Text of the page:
Sch B induces G1 arrest in AML-12 and RAW 264.7 cells

Since we had observed an inhibitory effect on cell growth of AML-12 and RAW 264.7 cells, we next determined the effect of Sch B on cell cycle distribution in both cell lines using flow cytometric analysis. As shown in Figures 2 and 3, treatment of AML-12 and RAW 264.7 cells with Sch B concentration- and time-dependently arrested cells in G1 phase. At basal level, the percentages of AML-12 and RAW 264.7 cells in G1 phase were 59.2% and 54.6%, respectively (Figure 2A and B). Treatment of AML-12 and RAW 264.7 cells with 25 μM Sch B for 24 hours resulted in a substantial increase in the cell number in G1 phase. In comparison to the control cells, the percentages of cells arrested in G1 phase were 66.8% and 62.9% in AML-12 and RAW 264.7 cells, respectively, resulting in 12.8% and 15.1% increases in the cell number in G1 phase, respectively (P<0.01 by one-way ANOVA; Figure 2B). Lower concentrations of Sch B (0.1–10 μM) did not significantly alter the numbers of AML-12 and RAW 264.7 cells in G1 phase (P>0.05 by one-way ANOVA; Figure 2B). In contrast, Sch B concentration-dependently decreased the number of AML-12 cells in S and G2/M phases. There were 20.2% and 17.4% decreases in cell numbers in S and G2/M phases, respectively, when treated with 25 μM Sch B, compared to the control cells (P<0.001 or P<0.05 by one-way ANOVA; Figure 2B). In RAW 264.7 cells, treatment of cells with Sch B at 10 μM and 20 μM markedly decreased the number of cells in S phase by 15% and 24%, respectively (P<0.05 or P<0.001 by one-way ANOVA; Figure 2B). However, exposure of RAW 264.7 cells to Sch B at concentrations ranging from 0.1–25 μM for 24 hours did not significantly affect the number of cells in G2/M phase (Figure 2B).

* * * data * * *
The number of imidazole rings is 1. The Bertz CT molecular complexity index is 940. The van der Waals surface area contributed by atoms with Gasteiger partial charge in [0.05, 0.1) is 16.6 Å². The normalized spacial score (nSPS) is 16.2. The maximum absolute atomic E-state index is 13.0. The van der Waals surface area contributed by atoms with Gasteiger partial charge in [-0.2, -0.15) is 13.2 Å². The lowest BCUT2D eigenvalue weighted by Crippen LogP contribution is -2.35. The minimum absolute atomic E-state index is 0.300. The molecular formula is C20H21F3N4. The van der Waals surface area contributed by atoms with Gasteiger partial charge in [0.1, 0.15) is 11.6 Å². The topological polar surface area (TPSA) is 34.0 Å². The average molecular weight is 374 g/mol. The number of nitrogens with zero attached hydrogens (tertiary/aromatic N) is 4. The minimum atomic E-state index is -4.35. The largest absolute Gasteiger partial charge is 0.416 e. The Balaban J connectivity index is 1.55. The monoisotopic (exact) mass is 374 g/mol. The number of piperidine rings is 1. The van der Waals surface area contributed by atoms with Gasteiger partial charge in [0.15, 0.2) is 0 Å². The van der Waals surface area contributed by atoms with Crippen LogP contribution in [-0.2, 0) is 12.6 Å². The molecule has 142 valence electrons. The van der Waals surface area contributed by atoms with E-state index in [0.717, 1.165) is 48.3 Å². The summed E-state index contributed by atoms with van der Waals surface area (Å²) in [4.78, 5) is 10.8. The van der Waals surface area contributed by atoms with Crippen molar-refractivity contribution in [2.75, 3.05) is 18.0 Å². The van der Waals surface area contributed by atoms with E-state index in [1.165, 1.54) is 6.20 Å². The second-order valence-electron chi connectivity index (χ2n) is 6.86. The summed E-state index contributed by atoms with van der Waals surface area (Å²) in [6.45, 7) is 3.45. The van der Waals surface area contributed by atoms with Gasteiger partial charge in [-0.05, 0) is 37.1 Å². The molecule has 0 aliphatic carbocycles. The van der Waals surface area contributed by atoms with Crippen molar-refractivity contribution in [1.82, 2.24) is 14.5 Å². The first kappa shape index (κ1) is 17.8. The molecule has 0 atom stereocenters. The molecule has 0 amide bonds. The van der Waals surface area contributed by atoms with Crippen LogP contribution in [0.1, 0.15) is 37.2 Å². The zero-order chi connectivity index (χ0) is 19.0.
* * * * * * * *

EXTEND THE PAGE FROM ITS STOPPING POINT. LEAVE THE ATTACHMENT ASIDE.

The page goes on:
Figure 2 Sch B induces cell cycle arrest in mouse AML-12 and RAW 264.7 cells.
Notes: Cells were treated with Sch B at 0.1, 1, 10, and 25 μM for 24 hours and then subjected to flow cytometric analysis. The PI-stained DNA fluorescence intensity is shown in histogram overlay for cell cycle distribution of AML-12 and RAW 264.7 cells (A). The bar graphs show the percentage of mouse AML-12 and RAW 264.7 cells in G1, S, and G2/M phases (B). Data are the mean ± SEM of three independent experiments. *P<0.05; **P<0.01; and ***P<0.001 by one-way ANOVA.
Abbreviations: Sch B, schisandrin B; SEM, standard error of the mean; ANOVA, analysis of variance; PI, propidium iodide.

We further conducted separate experiments to evaluate the effect of Sch B on cell cycle distribution in AML-12 and RAW 264.7 cells over 72 hours. Compared to the control cells, the percentage of AML-12 cells in G1 phase was markedly increased from 42.8% at basal level (zero time) to 51.1%, 51.2%, and 71.6% after 24-, 48-, and 72-hour treatments with 25 μM Sch B, respectively (Figure 3A and B). These treatments yielded increases of 19.3%, 19.6%, and 67.2% in the number of AML-12 cells in G1 phase compared to the control cells treated with DMSO only, respectively (P<0.01 or P<0.001 by one-way ANOVA; Figure 3A and B). Treatment of AML-12 cells with Sch B at 25 μM significantly reduced the number of cells in S and G2/M phases (Figure 3A and B). The numbers of cells in S phase were decreased by 12.9%, 11.1%, and 59.7% in AML-12 cells when treated with Sch B at 25 μM for 24, 48, and 72 hours, respectively (P<0.05, P<0.01 or P<0.001 by one-way ANOVA; Figure 3A and B). The percentage of AML-12 cells in G2 phase was reduced by 10.7%, 18.8%, and 50.0%, respectively, when cells were treated with Sch B at 25 μM for 24, 48, and 72 hours (P<0.05, P<0.01, or P<0.001 by one-way ANOVA; Figure 3A and B).